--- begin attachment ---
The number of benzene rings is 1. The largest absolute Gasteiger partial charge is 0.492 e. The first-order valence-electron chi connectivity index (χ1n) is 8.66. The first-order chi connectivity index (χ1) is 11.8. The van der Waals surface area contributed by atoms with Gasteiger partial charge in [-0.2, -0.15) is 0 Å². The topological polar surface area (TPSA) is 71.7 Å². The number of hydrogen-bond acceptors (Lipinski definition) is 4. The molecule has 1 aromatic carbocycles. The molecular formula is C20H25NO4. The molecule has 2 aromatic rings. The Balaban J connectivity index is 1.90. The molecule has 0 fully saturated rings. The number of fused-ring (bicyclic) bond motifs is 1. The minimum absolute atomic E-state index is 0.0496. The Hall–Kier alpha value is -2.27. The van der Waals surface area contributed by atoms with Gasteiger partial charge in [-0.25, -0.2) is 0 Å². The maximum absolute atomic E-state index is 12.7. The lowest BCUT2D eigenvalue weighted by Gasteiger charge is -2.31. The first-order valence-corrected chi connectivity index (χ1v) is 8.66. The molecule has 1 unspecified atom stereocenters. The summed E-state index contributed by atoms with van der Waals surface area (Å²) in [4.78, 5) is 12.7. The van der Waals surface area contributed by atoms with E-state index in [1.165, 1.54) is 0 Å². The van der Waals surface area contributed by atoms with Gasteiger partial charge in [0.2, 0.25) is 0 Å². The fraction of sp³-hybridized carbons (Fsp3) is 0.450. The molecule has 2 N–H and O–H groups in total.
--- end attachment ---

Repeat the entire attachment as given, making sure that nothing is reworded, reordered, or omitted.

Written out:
The number of benzene rings is 1. The largest absolute Gasteiger partial charge is 0.492 e. The first-order valence-electron chi connectivity index (χ1n) is 8.66. The first-order chi connectivity index (χ1) is 11.8. The van der Waals surface area contributed by atoms with Gasteiger partial charge in [-0.2, -0.15) is 0 Å². The topological polar surface area (TPSA) is 71.7 Å². The number of hydrogen-bond acceptors (Lipinski definition) is 4. The molecule has 1 aromatic carbocycles. The molecular formula is C20H25NO4. The molecule has 2 aromatic rings. The Balaban J connectivity index is 1.90. The molecule has 0 fully saturated rings. The number of fused-ring (bicyclic) bond motifs is 1. The minimum absolute atomic E-state index is 0.0496. The Hall–Kier alpha value is -2.27. The van der Waals surface area contributed by atoms with Gasteiger partial charge in [-0.25, -0.2) is 0 Å². The maximum absolute atomic E-state index is 12.7. The lowest BCUT2D eigenvalue weighted by Gasteiger charge is -2.31. The first-order valence-corrected chi connectivity index (χ1v) is 8.66. The molecule has 1 unspecified atom stereocenters. The summed E-state index contributed by atoms with van der Waals surface area (Å²) in [4.78, 5) is 12.7. The van der Waals surface area contributed by atoms with E-state index in [1.165, 1.54) is 0 Å². The van der Waals surface area contributed by atoms with Gasteiger partial charge in [0.2, 0.25) is 0 Å². The fraction of sp³-hybridized carbons (Fsp3) is 0.450. The molecule has 2 N–H and O–H groups in total.